IP at the Door

April 1, 2009
/ Print / Reprints /
/ Text Size+

When security leaders think about IP-based security systems, often they reach for video. But it’s access control that can make a faster bottom line kick. Charles Bailey knows.
The director of human resources, safety and security for Goodwill Industries of Eastern North Carolina, he has standardized on an access control Web service for 29 retail program centers. “Before (the system from Brivo), we had a standard lock and key system,” said Bailey. “Each manager had to manually open the store and then turn off the alarm. The problem was we didn’t know who had entered a store and we would have to do a lot research to answer some pretty simple questions on access.”


All employee entrance doors are monitored by the Web-based service. “The great part about it,” commented Bailey, “is when 9:00 comes around and we know the status of every one of our stores. If an area manager sees one of his or her stores isn’t open, they’re on the phone solving the problem. We’re spread out over half of the state. The system gives us the accurate, instantaneous information we need. About a month ago, we had a big snowstorm here. On that day, we could sit and monitor the e-mails coming in to know that all our stores opened on time, we didn’t have employees sitting in the parking lot waiting for a manager, and our customers were being served.”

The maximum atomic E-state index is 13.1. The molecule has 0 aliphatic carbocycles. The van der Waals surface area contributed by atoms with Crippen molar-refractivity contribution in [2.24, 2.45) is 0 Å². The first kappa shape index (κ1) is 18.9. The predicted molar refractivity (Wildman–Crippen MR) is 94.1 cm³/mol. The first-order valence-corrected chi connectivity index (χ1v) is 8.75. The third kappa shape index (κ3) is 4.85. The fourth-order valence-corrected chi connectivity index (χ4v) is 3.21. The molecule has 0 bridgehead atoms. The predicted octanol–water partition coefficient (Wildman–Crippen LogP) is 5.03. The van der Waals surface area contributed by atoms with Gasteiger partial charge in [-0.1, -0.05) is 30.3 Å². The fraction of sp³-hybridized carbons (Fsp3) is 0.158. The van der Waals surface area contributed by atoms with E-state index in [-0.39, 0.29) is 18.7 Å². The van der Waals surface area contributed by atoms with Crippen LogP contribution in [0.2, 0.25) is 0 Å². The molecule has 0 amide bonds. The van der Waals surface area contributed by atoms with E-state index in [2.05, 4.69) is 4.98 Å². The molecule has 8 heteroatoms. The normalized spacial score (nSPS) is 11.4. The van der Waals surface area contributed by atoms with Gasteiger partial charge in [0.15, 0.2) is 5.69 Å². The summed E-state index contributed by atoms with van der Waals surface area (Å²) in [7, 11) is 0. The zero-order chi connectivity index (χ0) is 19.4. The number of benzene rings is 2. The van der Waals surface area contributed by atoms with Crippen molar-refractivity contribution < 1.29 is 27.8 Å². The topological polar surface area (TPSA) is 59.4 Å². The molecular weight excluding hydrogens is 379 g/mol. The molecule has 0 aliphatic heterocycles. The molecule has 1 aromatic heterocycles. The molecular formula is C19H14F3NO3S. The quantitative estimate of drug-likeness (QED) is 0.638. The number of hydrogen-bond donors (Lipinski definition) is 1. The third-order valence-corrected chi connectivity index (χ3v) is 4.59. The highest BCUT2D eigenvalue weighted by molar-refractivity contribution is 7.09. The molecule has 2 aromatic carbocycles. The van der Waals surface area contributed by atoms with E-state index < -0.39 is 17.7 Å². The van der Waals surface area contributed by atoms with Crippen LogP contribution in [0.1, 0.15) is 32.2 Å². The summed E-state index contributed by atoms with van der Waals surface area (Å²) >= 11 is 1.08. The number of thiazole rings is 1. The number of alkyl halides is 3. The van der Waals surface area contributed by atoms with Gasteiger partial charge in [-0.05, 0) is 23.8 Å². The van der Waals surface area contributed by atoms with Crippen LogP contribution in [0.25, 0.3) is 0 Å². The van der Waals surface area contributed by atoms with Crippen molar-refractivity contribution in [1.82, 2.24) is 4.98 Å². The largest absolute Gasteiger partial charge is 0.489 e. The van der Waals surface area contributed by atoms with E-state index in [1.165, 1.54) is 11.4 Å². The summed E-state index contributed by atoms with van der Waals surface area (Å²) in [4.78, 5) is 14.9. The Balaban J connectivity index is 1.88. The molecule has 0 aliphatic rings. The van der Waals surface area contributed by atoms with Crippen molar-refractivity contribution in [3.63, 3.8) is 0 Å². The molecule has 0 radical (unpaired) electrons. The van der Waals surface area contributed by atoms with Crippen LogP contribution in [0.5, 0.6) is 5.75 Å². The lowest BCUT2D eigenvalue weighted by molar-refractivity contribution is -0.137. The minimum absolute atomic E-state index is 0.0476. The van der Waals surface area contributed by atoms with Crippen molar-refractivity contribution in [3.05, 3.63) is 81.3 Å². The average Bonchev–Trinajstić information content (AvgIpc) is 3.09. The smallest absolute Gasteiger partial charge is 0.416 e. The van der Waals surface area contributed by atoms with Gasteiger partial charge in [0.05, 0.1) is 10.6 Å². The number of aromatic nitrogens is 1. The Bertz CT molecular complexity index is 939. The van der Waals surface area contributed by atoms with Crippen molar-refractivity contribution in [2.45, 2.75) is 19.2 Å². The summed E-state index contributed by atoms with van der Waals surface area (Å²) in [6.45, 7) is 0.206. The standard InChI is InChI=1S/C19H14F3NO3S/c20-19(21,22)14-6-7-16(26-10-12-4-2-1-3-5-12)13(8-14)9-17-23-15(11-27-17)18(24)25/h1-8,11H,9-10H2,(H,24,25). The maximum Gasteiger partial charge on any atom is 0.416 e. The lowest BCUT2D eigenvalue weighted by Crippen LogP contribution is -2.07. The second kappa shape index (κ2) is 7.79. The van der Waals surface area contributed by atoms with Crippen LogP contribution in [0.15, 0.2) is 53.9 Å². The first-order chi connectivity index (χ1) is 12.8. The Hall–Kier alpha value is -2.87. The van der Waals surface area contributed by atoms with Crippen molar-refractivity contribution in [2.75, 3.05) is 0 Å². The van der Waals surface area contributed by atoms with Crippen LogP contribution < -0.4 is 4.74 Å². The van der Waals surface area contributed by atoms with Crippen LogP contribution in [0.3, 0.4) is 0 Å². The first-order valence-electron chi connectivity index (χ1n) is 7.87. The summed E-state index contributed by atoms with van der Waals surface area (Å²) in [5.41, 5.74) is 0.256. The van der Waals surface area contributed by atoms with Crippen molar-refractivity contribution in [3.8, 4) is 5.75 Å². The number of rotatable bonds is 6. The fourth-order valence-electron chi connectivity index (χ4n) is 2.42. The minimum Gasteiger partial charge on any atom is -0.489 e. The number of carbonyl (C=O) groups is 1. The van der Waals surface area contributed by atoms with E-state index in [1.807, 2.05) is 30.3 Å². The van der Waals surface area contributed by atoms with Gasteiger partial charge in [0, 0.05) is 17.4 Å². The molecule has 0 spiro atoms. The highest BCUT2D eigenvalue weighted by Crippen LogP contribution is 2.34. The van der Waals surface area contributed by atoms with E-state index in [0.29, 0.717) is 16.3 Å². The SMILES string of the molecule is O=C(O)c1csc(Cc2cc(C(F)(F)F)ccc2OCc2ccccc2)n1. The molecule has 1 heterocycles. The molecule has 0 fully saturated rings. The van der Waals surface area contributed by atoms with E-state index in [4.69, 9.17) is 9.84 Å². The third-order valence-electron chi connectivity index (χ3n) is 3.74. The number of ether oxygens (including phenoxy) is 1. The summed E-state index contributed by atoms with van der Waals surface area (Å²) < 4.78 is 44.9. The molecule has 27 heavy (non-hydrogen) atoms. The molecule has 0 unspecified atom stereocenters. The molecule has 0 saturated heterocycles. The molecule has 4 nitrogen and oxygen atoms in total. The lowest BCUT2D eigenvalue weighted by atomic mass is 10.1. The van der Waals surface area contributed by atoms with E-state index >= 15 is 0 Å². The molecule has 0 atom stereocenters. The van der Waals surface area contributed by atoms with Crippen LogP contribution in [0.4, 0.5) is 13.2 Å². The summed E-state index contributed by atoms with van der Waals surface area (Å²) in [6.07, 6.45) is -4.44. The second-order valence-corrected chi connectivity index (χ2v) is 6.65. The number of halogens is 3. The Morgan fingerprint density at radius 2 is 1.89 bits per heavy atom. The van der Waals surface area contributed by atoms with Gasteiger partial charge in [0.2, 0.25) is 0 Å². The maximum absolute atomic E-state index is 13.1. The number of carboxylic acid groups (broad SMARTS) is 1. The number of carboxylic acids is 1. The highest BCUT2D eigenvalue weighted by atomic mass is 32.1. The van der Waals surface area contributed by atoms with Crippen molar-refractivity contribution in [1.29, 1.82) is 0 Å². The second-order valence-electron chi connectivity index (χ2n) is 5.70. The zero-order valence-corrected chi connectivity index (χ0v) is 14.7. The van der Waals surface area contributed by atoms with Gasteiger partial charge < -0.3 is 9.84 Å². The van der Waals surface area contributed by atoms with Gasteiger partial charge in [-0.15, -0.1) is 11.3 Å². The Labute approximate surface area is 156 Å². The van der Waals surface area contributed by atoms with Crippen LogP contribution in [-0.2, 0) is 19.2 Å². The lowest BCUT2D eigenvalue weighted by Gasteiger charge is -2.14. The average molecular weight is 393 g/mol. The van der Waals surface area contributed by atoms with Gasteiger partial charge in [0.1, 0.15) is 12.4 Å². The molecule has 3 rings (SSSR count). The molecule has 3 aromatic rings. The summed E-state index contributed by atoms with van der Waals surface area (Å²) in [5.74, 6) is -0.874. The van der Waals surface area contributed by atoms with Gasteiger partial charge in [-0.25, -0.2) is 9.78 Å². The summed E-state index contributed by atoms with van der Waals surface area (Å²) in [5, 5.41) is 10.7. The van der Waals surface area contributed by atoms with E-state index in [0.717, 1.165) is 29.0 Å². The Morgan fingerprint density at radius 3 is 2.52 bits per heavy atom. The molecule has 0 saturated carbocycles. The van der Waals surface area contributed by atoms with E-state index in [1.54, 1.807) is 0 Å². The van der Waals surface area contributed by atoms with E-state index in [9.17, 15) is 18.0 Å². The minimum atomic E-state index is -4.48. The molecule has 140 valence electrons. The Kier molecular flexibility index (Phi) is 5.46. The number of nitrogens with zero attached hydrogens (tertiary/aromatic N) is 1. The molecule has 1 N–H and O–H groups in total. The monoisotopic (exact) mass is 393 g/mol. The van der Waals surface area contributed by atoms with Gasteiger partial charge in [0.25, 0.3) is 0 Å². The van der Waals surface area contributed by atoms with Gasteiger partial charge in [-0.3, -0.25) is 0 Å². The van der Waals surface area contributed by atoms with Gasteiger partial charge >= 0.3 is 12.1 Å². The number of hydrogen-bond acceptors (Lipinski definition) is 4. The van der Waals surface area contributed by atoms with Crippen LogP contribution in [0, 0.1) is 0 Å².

There are business uses of Web-based access beyond security.
For example, Goodwill uses it to monitor cleaning operations. Cleaning staff have access cards. Not only can manager confirm that their stores are being cleaned, the organization can analyze access control data when paying cleaning service invoices.
Another source, StandGuard has a Web-hosted service offering end-user management of security, access control, and HVAC systems. Through one secure login by the end-user, the service allows for management of locations, systems, and personnel from any Web-enabled device.